It’s tricky because what will please one person may irritate another. What might be graciously received by one person, might be misunderstood by another.

We are hardwired, culturally, to seek to please others. I mean, it’s not all bad because it gives us a moral compass and encourages us to be aware of the impact of our actions and words.  But allowing yourself to consider what is pleasing to others, is different to being utterly ruled by it. How other people perceive us is so damn subjective that it’s like trying to accurately interpret someone else’s dream. In the process of attempting to please everyone, you swerve from, deny and twist your own wants, needs and opinions. You might please someone but in the process you’ve chipped away at your authenticity by saying and doing things that you know aren’t ‘you’. Respect for ourselves ebbs away a little at a time and we become less and less sensitive to the little nuances, dreams and needs that make us who we are.

I remember going shopping with friends as a young teen, expressing like at everything that they did – the clothes, music, makeup. I probably even spent pocket money on things I didn’t like in order to ‘fit in’ with what I thought was acceptable to them. I thought that the way to please others was to validate their own choices, but in the process I totally denied my own. This has continued into adulthood where I’d go to bed with that dropped-stomach fear that I’d annoyed or hurt someone, replaying scenarios over in my mind, wondering how I could have been different, been somehow less.

What’s the worse case scenario of doing something that is authentic to you but might not please someone? They might not like me. They might not ‘get’ me, I might irritate/hurt/annoy’. Yes, these feelings are uncomfortable, but the thing is, we’re going to do that anyway even if we bend ourselves into pretzel knots to fit our idea of what people want of us. Not everyone will like or understand me despite my best and continuous efforts.

It’s far better to input my energy into being kind and authentic without needing to deny my character and opinions. They might be different, but they still have value.

Difference is enriching. Debating, arguing and disagreeing doesn’t necessarily break a relationship, it adds dynamic and perspective. I might do something that doesn’t please my husband, but it doesn’t necessarily break us. I might unintentionally hurt a friend, but it doesn’t mean that it’s unforgivable, and that our friendship can’t be deepened by talking it through. I might have differing music tastes, fashion choices, opinions to someone else, but it doesn’t mean that the void of difference is too big for there to be any level of connection.

We see people through our own lenses of experience, history, assumption, and there is nothing we can do to change other people’s lenses. Characters clash, people make immovable snap judgements, they may be irritable and angry, but it’s less about you and more about them. You have a responsibility only to your behaviour and response towards others. Trying to win everyone over is a bloody knackering, relentless pursuit that will take you to your grave unsatisfied.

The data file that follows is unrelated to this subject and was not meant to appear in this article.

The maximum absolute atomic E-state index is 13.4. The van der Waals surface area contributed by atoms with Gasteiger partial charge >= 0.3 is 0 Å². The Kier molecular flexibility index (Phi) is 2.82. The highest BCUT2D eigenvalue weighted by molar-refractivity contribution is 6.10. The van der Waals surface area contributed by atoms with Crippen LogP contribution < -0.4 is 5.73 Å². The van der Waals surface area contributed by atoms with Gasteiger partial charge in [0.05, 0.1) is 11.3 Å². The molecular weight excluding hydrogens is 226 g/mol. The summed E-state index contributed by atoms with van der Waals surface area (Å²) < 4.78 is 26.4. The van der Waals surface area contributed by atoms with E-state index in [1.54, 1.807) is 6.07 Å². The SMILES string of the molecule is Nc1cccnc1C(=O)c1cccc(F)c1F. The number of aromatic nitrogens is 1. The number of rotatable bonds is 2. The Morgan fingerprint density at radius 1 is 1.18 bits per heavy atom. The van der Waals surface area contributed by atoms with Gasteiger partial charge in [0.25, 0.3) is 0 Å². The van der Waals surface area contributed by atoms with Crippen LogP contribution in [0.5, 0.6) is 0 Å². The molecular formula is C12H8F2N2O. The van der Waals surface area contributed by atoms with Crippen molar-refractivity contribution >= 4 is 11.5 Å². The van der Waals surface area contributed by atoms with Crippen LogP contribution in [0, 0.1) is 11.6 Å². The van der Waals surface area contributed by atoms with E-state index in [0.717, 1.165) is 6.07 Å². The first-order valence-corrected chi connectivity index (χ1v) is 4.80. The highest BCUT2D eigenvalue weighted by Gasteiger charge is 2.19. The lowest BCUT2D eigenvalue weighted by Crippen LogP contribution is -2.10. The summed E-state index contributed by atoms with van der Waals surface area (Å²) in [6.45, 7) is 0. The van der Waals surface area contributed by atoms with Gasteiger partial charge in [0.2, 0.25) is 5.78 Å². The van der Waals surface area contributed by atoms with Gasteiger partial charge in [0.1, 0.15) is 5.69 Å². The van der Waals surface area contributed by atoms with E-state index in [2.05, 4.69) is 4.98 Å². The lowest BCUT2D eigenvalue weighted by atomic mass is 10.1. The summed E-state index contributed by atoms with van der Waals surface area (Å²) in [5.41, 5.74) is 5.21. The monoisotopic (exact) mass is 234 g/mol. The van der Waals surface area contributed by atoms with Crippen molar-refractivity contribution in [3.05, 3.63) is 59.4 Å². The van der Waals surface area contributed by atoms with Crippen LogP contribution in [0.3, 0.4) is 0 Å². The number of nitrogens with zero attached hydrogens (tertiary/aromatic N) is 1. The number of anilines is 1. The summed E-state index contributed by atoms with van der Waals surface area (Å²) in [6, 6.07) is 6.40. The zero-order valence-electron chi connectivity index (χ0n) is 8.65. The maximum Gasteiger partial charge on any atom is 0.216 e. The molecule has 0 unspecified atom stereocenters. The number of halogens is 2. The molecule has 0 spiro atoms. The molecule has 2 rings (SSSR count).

You are you. Be authentic to you. Care enough to be kind, but not enough to deny the beauty of your individuality and your uniqueness of character. Be giving within your resources, but without giving yourself totally away.

How the heck do we begin this? Especially for those of us who’s people pleasing boundaries are so far from where they should be that we can’t even see them anymore? This is how…Work on accepting yourself and loving yourself, because then the hunger for other people to affirm, love and accept you becomes softer, and you’re less likely to look to others to tell you what you’re worth. Loving yourself well helps you step off the rollercoaster of other people’s supposed value of who you are, and gives you the confidence that many love you, many like you, but not everyone does and not everyone will. And that’s okay!

Just because someone doesn’t like you doesn’t mean you’re unlikable.

Just because someone doesn’t understand you, doesn’t mean you’re entirely misunderstood.

Just because someone is annoyed by you, doesn’t mean you are annoying.

Just because someone doesn’t accept you, doesn’t mean you’re unacceptable,

Test it out. Take risks in expressing yourself in ways that you’ve held back on before. Start small. Play music that you like, speak out an opinion that differs from another, wear something you’ve been desperate but afraid to wear. Every time you do this, you’re disproving your theory that you are not acceptable in and of yourself. Every time you do something authentic, and people don’t run for the hills, you’re taking the power and life away from this people pleasing drive.

And the more the power ebbs away the easier it becomes. And the more you realise that not being liked by everyone, and not pleasing everyone isn’t as devastating as you might imagine, the more confidence you’ll develop. And the more confidence you have in yourself and who you are, the more authentic you’ll be.

And you know what’s funny?? Authenticity is such a gloriously, accidentally, magnetic characteristic! So often, by addressing our desperation to please people, we end up being more authentically ourselves. And your authentic self is often far more attractive to others than the you who bends and twists yourself away to suit them.

Don’t let a look, an utterance, a misunderstanding tell you what you’re worth to the world. You’re worth far more than that. I assure you.

How do you KNOW you’re loveable, acceptable, likeable?? Because you dare to love, accept and like yourself. Everyone else’s feelings are just an affirmation of that truth, not a dictator of it.

Ax